Family Courts are changing the way how they decide how much time children should spend with each parent following separation

From 22nd October 2014 Family courts will be required to presume that both parents should continue to play a role in their child’s life after they have separated under a new law coming into force this week.

The change, which comes into effect on Wednesday, is aimed at encouraging parents to be more focused on children’s needs following a break-up and the role they each will play in the child’s life. It is assumed that it is better for children to have a relationship with both of their parents following the separation of the parents.

That does not mean that there is an assumption that the children should spend half of their time with each parent and each case will be decided depending on the circumstances. The Family Court still has to consider what is best for each child and the paramount consideration for the Family Court is the welfare of the child. Obviously the Court will have to assess what is safe for the child in the circumstances of the case. However, it is assumed that children ought to grow up knowing both parents where that is possible.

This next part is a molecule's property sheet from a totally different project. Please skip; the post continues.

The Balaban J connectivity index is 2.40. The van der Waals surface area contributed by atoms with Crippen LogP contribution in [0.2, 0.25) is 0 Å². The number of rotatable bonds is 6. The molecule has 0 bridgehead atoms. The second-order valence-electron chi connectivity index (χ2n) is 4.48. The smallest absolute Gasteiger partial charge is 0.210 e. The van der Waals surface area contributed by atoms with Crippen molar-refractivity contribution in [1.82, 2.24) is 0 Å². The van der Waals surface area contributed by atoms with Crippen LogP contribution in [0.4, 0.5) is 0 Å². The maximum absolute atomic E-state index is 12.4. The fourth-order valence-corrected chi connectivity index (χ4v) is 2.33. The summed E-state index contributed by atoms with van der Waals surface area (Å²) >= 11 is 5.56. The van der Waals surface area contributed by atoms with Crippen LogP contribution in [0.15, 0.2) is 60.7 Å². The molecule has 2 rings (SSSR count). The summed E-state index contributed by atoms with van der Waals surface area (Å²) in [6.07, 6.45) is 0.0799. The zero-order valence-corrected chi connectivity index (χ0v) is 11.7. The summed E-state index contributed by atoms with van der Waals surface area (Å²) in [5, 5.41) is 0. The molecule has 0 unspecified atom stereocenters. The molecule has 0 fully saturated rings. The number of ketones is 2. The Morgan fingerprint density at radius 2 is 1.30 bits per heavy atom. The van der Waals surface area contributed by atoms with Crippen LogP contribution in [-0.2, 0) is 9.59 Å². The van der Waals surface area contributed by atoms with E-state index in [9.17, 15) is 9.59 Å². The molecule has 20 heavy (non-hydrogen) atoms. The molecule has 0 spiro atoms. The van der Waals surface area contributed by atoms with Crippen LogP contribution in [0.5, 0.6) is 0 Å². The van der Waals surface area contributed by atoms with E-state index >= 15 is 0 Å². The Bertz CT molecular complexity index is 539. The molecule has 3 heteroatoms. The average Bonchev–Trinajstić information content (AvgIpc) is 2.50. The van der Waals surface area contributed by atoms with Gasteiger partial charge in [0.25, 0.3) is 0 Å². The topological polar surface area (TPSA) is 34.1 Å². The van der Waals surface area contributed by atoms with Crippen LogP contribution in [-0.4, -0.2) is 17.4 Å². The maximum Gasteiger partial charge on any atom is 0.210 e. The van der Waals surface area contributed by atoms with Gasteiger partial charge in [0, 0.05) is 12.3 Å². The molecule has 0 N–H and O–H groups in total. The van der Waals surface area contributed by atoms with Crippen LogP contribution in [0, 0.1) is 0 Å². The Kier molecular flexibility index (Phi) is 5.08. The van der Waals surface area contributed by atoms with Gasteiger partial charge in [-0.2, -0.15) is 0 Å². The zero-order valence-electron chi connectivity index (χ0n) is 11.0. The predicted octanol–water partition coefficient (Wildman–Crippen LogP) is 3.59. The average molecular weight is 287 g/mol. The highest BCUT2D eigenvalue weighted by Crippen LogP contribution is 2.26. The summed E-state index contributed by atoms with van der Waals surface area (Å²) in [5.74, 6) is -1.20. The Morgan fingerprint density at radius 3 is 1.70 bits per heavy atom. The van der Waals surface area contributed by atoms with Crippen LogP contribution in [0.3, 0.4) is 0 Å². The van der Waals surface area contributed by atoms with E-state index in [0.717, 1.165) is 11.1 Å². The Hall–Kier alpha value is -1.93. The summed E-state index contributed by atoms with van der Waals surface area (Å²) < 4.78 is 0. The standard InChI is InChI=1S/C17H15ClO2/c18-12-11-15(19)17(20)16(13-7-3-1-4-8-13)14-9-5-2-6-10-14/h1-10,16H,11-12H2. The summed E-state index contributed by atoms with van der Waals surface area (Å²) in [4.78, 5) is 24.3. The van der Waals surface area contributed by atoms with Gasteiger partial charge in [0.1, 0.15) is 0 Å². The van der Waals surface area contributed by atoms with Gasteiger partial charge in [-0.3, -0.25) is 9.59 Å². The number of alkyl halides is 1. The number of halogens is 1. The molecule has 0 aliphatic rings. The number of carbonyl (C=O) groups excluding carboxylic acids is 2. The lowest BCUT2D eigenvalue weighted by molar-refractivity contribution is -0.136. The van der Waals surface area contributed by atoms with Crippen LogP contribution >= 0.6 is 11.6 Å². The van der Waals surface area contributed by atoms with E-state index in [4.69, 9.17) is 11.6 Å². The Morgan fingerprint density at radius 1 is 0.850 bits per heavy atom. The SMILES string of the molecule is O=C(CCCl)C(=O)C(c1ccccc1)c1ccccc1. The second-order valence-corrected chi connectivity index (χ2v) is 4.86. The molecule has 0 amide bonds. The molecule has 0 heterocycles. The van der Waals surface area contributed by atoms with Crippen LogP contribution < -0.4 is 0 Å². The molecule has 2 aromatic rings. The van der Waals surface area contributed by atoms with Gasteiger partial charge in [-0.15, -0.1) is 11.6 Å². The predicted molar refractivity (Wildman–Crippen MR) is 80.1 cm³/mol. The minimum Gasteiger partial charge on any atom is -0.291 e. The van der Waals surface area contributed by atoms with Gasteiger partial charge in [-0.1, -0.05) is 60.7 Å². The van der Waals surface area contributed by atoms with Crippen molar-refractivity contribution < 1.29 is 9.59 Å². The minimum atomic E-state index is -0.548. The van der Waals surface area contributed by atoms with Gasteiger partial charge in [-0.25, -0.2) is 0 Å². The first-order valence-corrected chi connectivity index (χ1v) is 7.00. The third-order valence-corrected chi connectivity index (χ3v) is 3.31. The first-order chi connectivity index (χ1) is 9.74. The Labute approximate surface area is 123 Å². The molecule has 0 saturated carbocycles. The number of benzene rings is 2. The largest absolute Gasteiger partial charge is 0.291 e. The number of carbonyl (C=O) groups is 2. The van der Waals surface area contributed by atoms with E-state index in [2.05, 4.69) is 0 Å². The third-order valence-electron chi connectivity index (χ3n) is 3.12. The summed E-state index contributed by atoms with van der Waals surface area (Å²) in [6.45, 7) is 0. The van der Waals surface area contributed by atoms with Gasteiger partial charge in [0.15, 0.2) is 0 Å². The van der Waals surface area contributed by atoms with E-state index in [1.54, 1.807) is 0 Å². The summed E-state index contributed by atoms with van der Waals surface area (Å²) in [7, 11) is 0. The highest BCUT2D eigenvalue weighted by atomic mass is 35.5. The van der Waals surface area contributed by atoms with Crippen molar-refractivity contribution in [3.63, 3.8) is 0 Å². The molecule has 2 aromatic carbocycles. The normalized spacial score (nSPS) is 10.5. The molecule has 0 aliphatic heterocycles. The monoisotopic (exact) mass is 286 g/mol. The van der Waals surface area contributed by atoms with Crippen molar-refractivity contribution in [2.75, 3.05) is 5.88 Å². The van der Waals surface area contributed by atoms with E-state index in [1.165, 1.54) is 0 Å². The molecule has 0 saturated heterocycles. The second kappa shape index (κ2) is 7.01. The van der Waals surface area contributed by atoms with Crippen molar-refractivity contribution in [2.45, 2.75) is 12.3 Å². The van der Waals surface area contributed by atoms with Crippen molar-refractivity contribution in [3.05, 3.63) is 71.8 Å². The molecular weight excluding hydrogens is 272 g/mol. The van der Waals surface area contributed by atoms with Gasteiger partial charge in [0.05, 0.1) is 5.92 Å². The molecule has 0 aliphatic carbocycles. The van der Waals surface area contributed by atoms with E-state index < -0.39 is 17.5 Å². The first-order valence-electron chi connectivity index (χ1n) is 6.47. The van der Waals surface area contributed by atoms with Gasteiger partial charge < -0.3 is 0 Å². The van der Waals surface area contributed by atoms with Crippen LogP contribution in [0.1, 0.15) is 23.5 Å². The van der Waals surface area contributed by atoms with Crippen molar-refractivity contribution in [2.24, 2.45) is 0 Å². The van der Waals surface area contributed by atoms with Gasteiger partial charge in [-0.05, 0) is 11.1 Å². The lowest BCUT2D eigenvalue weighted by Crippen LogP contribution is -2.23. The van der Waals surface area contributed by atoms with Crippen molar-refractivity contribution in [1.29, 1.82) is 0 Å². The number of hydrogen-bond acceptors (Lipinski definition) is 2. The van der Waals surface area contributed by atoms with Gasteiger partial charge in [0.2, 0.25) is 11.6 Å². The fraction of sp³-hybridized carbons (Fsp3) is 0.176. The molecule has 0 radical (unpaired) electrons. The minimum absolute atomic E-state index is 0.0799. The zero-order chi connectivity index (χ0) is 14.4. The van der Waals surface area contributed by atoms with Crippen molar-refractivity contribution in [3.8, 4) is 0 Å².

This is the final change within the Children and Families Act 2014 to be implemented.

Wolferstans has a large and experienced Family Department and we are able to offer advice about making an application to the Family Court to ensure that the best outcome is reached for the children following the separation of their parents.

Kate Westmacott, Head of Wolferstans’ Family Department, says,

“This change in focus will ensure that more children grow up knowing both of their parents following separation which is seen to be better for the children. Whilst the Family Court will still have to consider each case and assess what is right for each child, the starting point will be that where it is possible they should grow up with a relationship with both of their parents.

This may also have an impact for grandparents following the separation of parents because where it is not possible for a parent to have contact with a child for safety reasons the Family Court may consider that it is right for the child to have contact with that side of the family through grandparents.”

Kate Westmacott specialises in Children Law and also has a specialism in acting for grandparents in Family Proceedings. For more information contact Kate on 01752 292298.

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